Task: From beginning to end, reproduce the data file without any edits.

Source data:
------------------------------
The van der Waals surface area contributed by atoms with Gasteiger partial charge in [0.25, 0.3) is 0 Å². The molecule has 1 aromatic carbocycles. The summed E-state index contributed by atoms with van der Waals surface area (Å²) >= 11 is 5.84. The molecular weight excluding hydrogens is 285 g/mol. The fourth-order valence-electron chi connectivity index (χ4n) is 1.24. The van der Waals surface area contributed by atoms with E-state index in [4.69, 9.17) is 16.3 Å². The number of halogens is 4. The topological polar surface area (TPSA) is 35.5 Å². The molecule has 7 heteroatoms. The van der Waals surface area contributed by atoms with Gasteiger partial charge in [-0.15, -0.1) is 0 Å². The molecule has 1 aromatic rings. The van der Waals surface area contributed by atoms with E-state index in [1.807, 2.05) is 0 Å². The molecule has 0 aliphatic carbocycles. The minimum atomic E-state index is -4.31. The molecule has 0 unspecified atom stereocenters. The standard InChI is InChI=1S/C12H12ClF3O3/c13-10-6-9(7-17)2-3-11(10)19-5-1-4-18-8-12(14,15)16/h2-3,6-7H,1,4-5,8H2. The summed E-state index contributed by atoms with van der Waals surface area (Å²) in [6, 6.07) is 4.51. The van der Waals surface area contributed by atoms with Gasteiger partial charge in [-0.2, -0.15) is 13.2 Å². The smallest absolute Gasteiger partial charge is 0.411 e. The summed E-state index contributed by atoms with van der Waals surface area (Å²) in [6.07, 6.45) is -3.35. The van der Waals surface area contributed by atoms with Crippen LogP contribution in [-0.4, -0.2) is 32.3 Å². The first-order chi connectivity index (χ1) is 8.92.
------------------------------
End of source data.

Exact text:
The van der Waals surface area contributed by atoms with Gasteiger partial charge in [0.25, 0.3) is 0 Å². The molecule has 1 aromatic carbocycles. The summed E-state index contributed by atoms with van der Waals surface area (Å²) >= 11 is 5.84. The molecular weight excluding hydrogens is 285 g/mol. The fourth-order valence-electron chi connectivity index (χ4n) is 1.24. The van der Waals surface area contributed by atoms with E-state index in [4.69, 9.17) is 16.3 Å². The number of halogens is 4. The topological polar surface area (TPSA) is 35.5 Å². The molecule has 7 heteroatoms. The van der Waals surface area contributed by atoms with Gasteiger partial charge in [-0.15, -0.1) is 0 Å². The molecule has 1 aromatic rings. The van der Waals surface area contributed by atoms with E-state index in [1.807, 2.05) is 0 Å². The molecule has 0 aliphatic carbocycles. The minimum atomic E-state index is -4.31. The molecule has 0 unspecified atom stereocenters. The standard InChI is InChI=1S/C12H12ClF3O3/c13-10-6-9(7-17)2-3-11(10)19-5-1-4-18-8-12(14,15)16/h2-3,6-7H,1,4-5,8H2. The summed E-state index contributed by atoms with van der Waals surface area (Å²) in [6, 6.07) is 4.51. The van der Waals surface area contributed by atoms with Gasteiger partial charge in [-0.2, -0.15) is 13.2 Å². The smallest absolute Gasteiger partial charge is 0.411 e. The summed E-state index contributed by atoms with van der Waals surface area (Å²) in [6.07, 6.45) is -3.35. The van der Waals surface area contributed by atoms with Crippen LogP contribution in [-0.4, -0.2) is 32.3 Å². The first-order chi connectivity index (χ1) is 8.92.